It's a remarkable book (though a short one), and its latest edition, rendered into fluid, compellingly immediate English by veteran translator David R. Slavitt, is very markedly the best one it's ever had...Slavitt presents the reader with Boethius brought to vibrant, vigorous life, to a degree that makes all previous English versions seem pedantic and irrelevant. Harvard University Press has crafted a physically beautiful volume, sturdy and small enough to fit in your pocket—an extremely fitting format for a book that's meant to be a comfort against life's ills. Reading this edition, even readers who've never encountered Boethius before will see at once why his book has meant so much to so many people for the last 1,500 years.
— Steve Donoghue

openlettersmonthly.com - Steve Donoghue
It's a remarkable book (though a short one), and its latest edition, rendered into fluid, compellingly immediate English by veteran translator David R. Slavitt, is very markedly the best one it's ever had...Slavitt presents the reader with Boethius brought to vibrant, vigorous life, to a degree that makes all previous English versions seem pedantic and irrelevant. Harvard University Press has crafted a physically beautiful volume, sturdy and small enough to fit in your pocket--an extremely fitting format for a book that's meant to be a comfort against life's ills. Reading this edition, even readers who've never encountered Boethius before will see at once why his book has meant so much to so many people for the last 1,500 years.
Gail Holst-Warhaft
A remarkable translation of one of the great masterpieces of philosophical literature.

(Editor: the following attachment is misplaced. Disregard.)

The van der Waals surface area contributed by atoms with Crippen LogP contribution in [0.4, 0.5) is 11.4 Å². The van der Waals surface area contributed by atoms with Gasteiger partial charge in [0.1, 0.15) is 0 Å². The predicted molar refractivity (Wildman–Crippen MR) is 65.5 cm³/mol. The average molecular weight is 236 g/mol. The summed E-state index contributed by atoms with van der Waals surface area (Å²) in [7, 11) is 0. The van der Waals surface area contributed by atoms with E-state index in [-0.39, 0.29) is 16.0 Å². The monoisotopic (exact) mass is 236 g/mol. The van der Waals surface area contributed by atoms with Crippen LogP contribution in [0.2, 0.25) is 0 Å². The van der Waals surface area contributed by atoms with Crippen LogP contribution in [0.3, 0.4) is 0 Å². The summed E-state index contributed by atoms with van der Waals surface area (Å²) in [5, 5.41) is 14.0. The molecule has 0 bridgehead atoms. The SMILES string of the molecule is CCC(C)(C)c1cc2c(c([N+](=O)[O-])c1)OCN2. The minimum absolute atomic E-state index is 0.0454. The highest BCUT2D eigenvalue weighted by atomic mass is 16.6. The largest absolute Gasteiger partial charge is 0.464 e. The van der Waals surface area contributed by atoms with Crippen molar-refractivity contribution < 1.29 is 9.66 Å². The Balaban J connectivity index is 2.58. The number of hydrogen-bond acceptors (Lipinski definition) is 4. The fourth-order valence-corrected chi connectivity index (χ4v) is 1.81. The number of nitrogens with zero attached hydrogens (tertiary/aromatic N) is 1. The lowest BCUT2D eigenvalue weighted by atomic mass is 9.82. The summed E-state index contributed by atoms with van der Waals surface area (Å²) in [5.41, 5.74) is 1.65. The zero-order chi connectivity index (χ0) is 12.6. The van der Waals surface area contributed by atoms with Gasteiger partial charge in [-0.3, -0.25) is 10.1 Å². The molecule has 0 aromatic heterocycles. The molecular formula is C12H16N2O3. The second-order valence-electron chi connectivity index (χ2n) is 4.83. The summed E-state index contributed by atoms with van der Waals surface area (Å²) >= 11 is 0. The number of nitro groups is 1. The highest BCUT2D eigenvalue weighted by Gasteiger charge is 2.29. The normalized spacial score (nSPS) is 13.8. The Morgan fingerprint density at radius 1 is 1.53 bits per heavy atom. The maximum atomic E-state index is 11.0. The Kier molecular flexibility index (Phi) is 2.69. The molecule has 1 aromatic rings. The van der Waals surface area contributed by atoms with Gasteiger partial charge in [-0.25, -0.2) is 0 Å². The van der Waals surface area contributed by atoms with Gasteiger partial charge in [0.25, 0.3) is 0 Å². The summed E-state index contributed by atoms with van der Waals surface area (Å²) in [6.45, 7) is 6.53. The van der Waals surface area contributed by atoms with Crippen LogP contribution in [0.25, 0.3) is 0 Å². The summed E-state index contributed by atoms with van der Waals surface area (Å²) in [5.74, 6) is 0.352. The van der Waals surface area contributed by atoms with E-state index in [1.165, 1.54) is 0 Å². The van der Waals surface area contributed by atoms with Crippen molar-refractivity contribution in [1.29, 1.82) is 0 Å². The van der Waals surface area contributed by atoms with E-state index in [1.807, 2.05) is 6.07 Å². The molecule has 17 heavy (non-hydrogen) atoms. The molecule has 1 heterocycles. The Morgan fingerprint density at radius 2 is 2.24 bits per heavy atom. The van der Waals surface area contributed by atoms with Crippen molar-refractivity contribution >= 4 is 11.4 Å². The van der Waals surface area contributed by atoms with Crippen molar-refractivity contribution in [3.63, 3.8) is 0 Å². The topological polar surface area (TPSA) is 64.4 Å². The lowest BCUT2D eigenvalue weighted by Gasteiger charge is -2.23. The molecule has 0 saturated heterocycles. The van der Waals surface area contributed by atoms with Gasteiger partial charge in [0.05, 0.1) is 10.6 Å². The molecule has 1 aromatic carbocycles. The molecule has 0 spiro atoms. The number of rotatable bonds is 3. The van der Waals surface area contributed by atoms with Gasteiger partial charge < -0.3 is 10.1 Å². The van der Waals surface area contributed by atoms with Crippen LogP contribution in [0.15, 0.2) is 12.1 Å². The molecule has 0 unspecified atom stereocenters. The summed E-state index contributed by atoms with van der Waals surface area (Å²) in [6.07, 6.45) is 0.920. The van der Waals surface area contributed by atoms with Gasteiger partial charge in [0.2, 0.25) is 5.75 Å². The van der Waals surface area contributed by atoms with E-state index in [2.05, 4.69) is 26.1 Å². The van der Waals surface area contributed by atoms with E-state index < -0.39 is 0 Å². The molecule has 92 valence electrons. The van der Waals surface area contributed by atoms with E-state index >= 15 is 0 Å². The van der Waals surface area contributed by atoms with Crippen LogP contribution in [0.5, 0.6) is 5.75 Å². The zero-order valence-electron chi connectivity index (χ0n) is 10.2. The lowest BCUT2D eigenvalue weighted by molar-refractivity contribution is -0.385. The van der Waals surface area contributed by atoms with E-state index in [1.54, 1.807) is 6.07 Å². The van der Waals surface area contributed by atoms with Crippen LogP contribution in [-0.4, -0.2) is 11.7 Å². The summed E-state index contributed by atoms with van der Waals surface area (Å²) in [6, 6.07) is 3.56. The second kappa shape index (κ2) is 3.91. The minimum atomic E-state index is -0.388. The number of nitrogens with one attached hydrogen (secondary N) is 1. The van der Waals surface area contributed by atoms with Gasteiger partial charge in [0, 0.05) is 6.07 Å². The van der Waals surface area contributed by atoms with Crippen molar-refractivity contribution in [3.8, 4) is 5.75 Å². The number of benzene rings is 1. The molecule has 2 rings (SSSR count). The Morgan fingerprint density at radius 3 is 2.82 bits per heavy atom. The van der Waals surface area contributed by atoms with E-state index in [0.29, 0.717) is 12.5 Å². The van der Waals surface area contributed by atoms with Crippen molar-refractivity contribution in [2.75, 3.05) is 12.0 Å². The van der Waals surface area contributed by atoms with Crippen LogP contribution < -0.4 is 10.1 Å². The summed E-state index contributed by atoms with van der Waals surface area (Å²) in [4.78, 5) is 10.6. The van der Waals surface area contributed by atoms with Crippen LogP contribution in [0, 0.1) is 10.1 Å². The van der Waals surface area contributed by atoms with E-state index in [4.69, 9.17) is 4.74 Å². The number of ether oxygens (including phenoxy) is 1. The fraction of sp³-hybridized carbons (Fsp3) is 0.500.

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Product Details

  • ISBN-13: 9781909735248
  • Publisher: Aziloth Books
  • Publication date: 10/4/2013
  • Pages: 146
  • Product dimensions: 5.06 (w) x 7.81 (h) x 0.31 (d)

Meet the Author

David R. Slavitt is a poet and the translator of more than ninety works of fiction, poetry, and drama.

Seth Lerer is Dean of Arts and Humanities and Distinguished Professor of Literature at the University of California at San Diego.

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Table of Contents

Preface viii
Introduction xi
I Introductory xi
II Boethius' Life and Writings xiii
III The Consolation of Philosophy xxii
IV The Christianity of Boethius xxxii
V The Text xxxv
Book I3
Book II22
Book III47
Book IV85
Book V116
Bibliography 139
Glossary 143
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Sort by: Showing all of 10 Customer Reviews
  • Posted April 24, 2011

    A must read to understand free will

    Read it slowly, ready it several times, read it while reflecting on some of things that you have chosen to do. I read this book specifically for chapter 5 to help my understanding of free will. I now have a deeper understanding of free will and how Whatever I chose, I can still be in Gods favor. But like all of Gods work, that chapter 5 has left me with more questions which I need to continue on in my learning, deepening my understanding of God and developing that relationship. Read this and discover your question that will have you wanting to learn more. PS - I didn't like all the poems so skipped over most of them, but then again I am free to do that (LOL).

    1 out of 1 people found this review helpful.

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    Broke